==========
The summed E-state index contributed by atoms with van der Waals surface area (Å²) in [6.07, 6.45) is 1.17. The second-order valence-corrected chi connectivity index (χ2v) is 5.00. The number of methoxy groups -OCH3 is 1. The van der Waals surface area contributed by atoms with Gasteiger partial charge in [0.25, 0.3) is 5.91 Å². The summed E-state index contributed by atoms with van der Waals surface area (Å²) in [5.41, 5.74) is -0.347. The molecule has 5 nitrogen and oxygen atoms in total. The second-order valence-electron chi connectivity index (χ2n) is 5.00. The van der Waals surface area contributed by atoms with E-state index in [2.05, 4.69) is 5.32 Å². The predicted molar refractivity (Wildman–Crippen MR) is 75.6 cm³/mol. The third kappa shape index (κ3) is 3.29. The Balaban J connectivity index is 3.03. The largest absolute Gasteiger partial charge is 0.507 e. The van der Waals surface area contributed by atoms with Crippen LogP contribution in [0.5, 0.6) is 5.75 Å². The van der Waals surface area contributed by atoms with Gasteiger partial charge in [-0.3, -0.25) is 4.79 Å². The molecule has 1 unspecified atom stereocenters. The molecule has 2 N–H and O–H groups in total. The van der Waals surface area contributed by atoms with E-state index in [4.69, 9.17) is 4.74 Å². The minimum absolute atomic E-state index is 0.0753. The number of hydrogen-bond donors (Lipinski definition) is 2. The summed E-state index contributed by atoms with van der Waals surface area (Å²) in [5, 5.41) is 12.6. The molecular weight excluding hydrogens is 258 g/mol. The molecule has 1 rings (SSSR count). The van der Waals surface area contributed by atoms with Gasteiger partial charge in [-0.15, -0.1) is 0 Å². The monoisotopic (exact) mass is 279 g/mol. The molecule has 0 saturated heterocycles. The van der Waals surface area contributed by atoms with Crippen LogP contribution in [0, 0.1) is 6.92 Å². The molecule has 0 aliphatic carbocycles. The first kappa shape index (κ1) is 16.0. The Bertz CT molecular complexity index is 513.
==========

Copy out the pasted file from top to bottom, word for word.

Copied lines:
The summed E-state index contributed by atoms with van der Waals surface area (Å²) in [6.07, 6.45) is 1.17. The second-order valence-corrected chi connectivity index (χ2v) is 5.00. The number of methoxy groups -OCH3 is 1. The van der Waals surface area contributed by atoms with Gasteiger partial charge in [0.25, 0.3) is 5.91 Å². The summed E-state index contributed by atoms with van der Waals surface area (Å²) in [5.41, 5.74) is -0.347. The molecule has 5 nitrogen and oxygen atoms in total. The second-order valence-electron chi connectivity index (χ2n) is 5.00. The van der Waals surface area contributed by atoms with E-state index in [2.05, 4.69) is 5.32 Å². The predicted molar refractivity (Wildman–Crippen MR) is 75.6 cm³/mol. The third kappa shape index (κ3) is 3.29. The Balaban J connectivity index is 3.03. The largest absolute Gasteiger partial charge is 0.507 e. The van der Waals surface area contributed by atoms with Crippen LogP contribution in [0.5, 0.6) is 5.75 Å². The van der Waals surface area contributed by atoms with Gasteiger partial charge in [-0.3, -0.25) is 4.79 Å². The molecule has 1 unspecified atom stereocenters. The molecule has 2 N–H and O–H groups in total. The van der Waals surface area contributed by atoms with E-state index in [4.69, 9.17) is 4.74 Å². The minimum absolute atomic E-state index is 0.0753. The number of hydrogen-bond donors (Lipinski definition) is 2. The summed E-state index contributed by atoms with van der Waals surface area (Å²) in [5, 5.41) is 12.6. The molecular weight excluding hydrogens is 258 g/mol. The molecule has 1 rings (SSSR count). The van der Waals surface area contributed by atoms with Gasteiger partial charge in [-0.15, -0.1) is 0 Å². The monoisotopic (exact) mass is 279 g/mol. The molecule has 0 saturated heterocycles. The van der Waals surface area contributed by atoms with Crippen LogP contribution in [0, 0.1) is 6.92 Å². The molecule has 0 aliphatic carbocycles. The first kappa shape index (κ1) is 16.0. The Bertz CT molecular complexity index is 513.